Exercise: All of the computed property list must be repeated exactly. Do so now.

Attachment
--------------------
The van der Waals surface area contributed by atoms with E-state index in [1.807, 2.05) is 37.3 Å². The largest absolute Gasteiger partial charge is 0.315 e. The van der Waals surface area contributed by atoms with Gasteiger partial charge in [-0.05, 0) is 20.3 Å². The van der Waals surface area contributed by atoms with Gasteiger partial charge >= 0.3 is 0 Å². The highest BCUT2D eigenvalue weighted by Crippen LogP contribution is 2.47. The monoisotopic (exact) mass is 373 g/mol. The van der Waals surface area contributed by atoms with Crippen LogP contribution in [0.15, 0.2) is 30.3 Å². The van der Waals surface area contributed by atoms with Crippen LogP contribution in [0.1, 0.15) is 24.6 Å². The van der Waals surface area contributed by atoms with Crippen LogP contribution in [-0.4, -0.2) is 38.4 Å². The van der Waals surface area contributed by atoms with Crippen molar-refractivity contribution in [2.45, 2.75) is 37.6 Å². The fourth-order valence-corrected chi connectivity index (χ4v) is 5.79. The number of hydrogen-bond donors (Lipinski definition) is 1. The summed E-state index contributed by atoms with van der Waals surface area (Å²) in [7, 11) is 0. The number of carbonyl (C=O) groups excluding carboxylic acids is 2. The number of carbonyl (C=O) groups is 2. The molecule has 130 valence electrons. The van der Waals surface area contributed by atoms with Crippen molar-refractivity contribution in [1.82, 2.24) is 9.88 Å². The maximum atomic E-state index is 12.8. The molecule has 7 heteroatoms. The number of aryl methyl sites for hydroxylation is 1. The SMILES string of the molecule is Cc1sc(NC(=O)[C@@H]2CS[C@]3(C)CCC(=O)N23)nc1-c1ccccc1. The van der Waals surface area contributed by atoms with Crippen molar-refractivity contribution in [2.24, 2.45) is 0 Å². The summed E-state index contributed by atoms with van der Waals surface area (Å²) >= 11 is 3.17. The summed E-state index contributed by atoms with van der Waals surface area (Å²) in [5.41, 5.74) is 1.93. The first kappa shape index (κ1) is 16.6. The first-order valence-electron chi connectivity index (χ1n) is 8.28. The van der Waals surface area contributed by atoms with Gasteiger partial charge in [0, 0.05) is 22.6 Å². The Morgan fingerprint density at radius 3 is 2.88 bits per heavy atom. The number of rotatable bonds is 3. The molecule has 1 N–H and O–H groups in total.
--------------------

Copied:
The van der Waals surface area contributed by atoms with E-state index in [1.807, 2.05) is 37.3 Å². The largest absolute Gasteiger partial charge is 0.315 e. The van der Waals surface area contributed by atoms with Gasteiger partial charge in [-0.05, 0) is 20.3 Å². The van der Waals surface area contributed by atoms with Gasteiger partial charge >= 0.3 is 0 Å². The highest BCUT2D eigenvalue weighted by Crippen LogP contribution is 2.47. The monoisotopic (exact) mass is 373 g/mol. The van der Waals surface area contributed by atoms with Crippen LogP contribution in [0.15, 0.2) is 30.3 Å². The van der Waals surface area contributed by atoms with Crippen LogP contribution in [0.1, 0.15) is 24.6 Å². The van der Waals surface area contributed by atoms with Crippen LogP contribution in [-0.4, -0.2) is 38.4 Å². The van der Waals surface area contributed by atoms with Crippen molar-refractivity contribution in [2.45, 2.75) is 37.6 Å². The fourth-order valence-corrected chi connectivity index (χ4v) is 5.79. The number of hydrogen-bond donors (Lipinski definition) is 1. The summed E-state index contributed by atoms with van der Waals surface area (Å²) in [7, 11) is 0. The number of carbonyl (C=O) groups excluding carboxylic acids is 2. The number of carbonyl (C=O) groups is 2. The molecule has 130 valence electrons. The van der Waals surface area contributed by atoms with Crippen molar-refractivity contribution in [1.82, 2.24) is 9.88 Å². The maximum atomic E-state index is 12.8. The molecule has 7 heteroatoms. The number of aryl methyl sites for hydroxylation is 1. The SMILES string of the molecule is Cc1sc(NC(=O)[C@@H]2CS[C@]3(C)CCC(=O)N23)nc1-c1ccccc1. The van der Waals surface area contributed by atoms with Crippen molar-refractivity contribution in [2.24, 2.45) is 0 Å². The summed E-state index contributed by atoms with van der Waals surface area (Å²) >= 11 is 3.17. The summed E-state index contributed by atoms with van der Waals surface area (Å²) in [5.41, 5.74) is 1.93. The first kappa shape index (κ1) is 16.6. The first-order valence-electron chi connectivity index (χ1n) is 8.28. The van der Waals surface area contributed by atoms with Gasteiger partial charge in [0, 0.05) is 22.6 Å². The Morgan fingerprint density at radius 3 is 2.88 bits per heavy atom. The number of rotatable bonds is 3. The molecule has 1 N–H and O–H groups in total.